John Hinderaker renders a harsh assessment of Paul Ryan’s performance in the vice presidential debate last night. Among other things, John wanted Ryan to assert himself in some decisive way to put Biden in his place. It’s a reasonable wish, but I don’t think “shut up” would have done it (maybe something less blunt would have) or that it would have served Ryan well.
I was struck by Biden’s rudeness and Ryan’s composure. On the stump, Biden frequently invokes memories of his father addressing him as “Joey.” I kept wondering last night, “Joey, didn’t your parents teach you manners?” I bet it’s a thought that crossed the minds of many viewers less partisan than I am.
My father passed down to me a motto that he learned from his father: Courtesy is cheap and pays big dividends. It would have served Biden well.
It was two against one: Biden was unrestrained by the moderator, whereas Ryan was subject to her interruptions and interjections. Under difficult circumstances, Ryan kept his cool and his train of thought. He frequently spoke through and over Biden’s interruptions while remaining more or less unruffled, at least to outward appearances.
To be sure, Ryan missed some opportunities. Biden’s dismissal of the proximity of Iran to achieving nuclear capability was indicative of the administration’s acceptance of the eventuality despite its words to the contrary. It is not serious about preventing Iran from achieving nuclear capability.
And I wish Ryan would have expanded on the enormities committed by Obamacare against religious institutions, or called Biden out on his shameless prevarication on this point. I hope Romney returns to it in the next debate, and it should in any event be part of every stump speech either Romney or Ryan makes. I think this falls into the category of opportunities missed by the nature of the Romney campaign, which seems to me the gravamen of Charles Kesler’s comments on the debate.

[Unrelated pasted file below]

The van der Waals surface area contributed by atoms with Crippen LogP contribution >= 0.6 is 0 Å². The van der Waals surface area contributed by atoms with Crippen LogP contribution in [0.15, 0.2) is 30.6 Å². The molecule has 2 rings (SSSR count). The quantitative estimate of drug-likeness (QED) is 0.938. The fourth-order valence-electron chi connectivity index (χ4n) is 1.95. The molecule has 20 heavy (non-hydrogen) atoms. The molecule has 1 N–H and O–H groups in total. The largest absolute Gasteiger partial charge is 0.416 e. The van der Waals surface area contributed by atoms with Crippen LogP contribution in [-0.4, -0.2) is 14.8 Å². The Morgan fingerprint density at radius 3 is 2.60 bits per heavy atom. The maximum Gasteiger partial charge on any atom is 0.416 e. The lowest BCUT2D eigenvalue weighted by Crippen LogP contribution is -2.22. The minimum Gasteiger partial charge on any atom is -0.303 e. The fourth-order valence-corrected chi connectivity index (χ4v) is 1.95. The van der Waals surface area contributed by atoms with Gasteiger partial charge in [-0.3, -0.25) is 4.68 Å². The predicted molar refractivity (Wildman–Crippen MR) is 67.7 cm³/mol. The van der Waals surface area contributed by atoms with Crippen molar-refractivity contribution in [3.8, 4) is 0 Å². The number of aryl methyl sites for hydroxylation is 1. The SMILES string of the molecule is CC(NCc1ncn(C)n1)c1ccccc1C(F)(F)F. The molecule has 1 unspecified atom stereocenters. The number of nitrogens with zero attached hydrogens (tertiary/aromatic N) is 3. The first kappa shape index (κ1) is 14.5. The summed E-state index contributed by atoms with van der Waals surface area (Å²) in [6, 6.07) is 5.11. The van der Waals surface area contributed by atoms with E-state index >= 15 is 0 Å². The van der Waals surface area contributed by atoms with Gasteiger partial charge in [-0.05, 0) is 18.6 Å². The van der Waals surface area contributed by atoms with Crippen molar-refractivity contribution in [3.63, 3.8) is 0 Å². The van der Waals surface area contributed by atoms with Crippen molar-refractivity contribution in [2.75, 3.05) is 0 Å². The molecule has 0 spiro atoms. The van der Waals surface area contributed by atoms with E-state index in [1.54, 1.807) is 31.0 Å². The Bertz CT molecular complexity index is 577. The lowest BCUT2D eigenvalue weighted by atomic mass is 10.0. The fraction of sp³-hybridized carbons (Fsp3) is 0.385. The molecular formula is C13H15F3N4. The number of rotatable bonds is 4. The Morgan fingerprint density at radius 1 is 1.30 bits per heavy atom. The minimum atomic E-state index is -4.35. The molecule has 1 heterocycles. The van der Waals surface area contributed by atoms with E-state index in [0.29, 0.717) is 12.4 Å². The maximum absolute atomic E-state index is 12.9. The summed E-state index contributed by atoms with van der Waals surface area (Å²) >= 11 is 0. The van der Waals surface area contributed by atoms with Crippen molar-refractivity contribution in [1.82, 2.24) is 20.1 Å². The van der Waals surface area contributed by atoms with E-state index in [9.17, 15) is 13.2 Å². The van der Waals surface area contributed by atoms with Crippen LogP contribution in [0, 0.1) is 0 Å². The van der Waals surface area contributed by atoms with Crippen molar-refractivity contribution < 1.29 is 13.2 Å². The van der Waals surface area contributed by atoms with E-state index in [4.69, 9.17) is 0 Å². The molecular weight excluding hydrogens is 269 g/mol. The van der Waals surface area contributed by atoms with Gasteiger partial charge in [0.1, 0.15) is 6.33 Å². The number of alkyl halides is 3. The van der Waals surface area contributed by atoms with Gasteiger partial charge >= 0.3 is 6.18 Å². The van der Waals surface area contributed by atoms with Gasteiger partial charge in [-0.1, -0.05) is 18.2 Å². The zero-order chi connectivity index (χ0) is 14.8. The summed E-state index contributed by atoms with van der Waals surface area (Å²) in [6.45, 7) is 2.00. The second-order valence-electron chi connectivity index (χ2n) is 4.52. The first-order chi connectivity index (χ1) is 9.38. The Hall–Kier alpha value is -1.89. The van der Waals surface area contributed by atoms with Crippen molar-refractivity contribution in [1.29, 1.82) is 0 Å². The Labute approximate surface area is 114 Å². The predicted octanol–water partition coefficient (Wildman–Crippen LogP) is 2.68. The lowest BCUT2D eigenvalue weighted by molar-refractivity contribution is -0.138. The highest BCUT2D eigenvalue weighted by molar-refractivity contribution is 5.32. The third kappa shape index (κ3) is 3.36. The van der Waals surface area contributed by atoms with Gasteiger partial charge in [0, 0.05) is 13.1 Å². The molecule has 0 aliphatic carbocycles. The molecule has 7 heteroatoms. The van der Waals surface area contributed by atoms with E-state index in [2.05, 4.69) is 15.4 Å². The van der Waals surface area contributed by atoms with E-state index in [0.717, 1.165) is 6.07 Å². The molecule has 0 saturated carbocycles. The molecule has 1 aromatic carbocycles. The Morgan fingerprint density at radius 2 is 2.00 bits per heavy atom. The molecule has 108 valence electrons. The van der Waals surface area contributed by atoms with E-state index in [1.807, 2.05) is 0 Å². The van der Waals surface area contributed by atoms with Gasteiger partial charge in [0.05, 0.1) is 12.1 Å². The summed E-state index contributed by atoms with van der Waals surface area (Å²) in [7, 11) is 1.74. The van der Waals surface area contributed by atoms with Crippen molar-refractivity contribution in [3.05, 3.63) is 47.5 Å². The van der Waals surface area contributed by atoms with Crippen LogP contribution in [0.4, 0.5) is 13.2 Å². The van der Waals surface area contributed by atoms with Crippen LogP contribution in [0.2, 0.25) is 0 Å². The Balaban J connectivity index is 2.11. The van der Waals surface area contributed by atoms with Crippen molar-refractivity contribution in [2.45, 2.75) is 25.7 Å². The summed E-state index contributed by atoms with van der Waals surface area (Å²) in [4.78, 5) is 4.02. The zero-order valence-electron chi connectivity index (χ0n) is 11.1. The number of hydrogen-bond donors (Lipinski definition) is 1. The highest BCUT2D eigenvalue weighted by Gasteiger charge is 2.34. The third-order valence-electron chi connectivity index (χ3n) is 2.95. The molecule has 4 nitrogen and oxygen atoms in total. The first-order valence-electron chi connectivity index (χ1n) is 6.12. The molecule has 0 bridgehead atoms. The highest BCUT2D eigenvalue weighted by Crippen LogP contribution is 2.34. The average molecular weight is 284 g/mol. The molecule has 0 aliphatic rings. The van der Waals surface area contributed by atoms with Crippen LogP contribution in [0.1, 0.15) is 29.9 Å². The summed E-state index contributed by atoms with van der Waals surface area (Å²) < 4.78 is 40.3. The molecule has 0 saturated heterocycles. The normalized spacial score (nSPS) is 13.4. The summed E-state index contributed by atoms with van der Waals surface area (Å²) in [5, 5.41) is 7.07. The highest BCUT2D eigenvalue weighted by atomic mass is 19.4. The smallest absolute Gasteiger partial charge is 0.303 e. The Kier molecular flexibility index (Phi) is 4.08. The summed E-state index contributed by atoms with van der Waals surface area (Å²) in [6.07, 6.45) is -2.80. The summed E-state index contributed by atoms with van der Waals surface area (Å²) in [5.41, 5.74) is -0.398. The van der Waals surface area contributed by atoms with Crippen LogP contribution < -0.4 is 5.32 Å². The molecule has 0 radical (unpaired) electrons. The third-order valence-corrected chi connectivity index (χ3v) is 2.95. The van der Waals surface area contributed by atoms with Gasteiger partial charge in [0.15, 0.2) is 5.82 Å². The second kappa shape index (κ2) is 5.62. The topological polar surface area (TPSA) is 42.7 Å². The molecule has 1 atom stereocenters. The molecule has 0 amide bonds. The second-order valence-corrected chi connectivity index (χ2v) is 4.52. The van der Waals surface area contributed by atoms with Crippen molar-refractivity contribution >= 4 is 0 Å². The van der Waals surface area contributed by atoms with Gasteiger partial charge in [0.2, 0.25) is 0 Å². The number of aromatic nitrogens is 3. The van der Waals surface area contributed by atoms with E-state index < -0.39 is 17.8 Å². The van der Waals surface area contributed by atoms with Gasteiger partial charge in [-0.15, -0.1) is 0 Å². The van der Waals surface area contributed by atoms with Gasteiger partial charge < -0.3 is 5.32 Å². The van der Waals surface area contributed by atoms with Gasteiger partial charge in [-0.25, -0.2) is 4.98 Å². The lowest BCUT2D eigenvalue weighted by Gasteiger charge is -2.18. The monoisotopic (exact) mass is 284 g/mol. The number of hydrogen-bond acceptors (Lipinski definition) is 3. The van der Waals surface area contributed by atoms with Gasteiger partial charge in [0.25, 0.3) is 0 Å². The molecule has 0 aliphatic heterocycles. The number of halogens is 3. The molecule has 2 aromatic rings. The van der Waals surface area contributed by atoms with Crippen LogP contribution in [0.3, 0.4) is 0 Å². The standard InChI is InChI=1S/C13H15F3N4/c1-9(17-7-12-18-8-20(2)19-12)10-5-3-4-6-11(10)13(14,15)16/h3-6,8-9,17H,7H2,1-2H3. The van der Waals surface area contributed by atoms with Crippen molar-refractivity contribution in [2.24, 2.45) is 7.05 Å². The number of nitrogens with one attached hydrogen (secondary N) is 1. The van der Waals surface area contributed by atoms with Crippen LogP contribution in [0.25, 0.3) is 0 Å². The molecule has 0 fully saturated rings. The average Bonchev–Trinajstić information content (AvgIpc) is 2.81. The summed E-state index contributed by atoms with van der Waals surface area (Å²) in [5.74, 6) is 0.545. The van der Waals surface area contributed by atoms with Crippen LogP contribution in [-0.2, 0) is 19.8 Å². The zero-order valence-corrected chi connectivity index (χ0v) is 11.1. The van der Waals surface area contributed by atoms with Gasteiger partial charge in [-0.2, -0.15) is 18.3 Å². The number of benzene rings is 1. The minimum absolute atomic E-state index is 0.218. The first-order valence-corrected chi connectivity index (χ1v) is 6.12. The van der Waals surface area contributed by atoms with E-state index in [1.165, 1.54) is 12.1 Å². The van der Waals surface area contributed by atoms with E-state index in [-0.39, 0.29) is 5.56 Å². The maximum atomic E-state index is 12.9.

But I thought Ryan held his own against his more experienced opponent. To those of us who thought Ryan might crush Biden, this was both a disappointment and also an unrealistic expectation.
I find it virtually impossible to put myself in the place of undecided voters. They must surely have noticed Biden’s rudeness and Ryan’s knowledge and demeanor. Under the circumstances, I want to say that I admired the job Ryan did last night.
UPDATE: Looking for a poll of undecided voters, I find that a CBS poll gives Biden the nod. CBS’s poll of undecided voters should be compared with CNN’s poll of voters, in which Ryan had the edge.
JOHN adds: Biden didn’t succeed in ticking off Paul Ryan, but he did make me mad! Scott is right, of course; “be quiet” is more appropriate than “shut up”–which is what I was yelling at the TV. The consensus this morning is that the Democrats didn’t gain much of an advantage from last night’s event, but I still think that Ryan missed an opportunity to advance his ticket’s cause. I think that he should have 1) at the right moment, pushed back decisively against Biden’s constant interruptions–“Be quiet, Joe [not Mr. Vice-President], it’s my turn to talk.” and 2) more important, nailed Biden more effectively on some of his egregious misstatements, like his utterly false claim that he and Obama were the victims of false intelligence on Benghazi. Biden got away with a lot last night.
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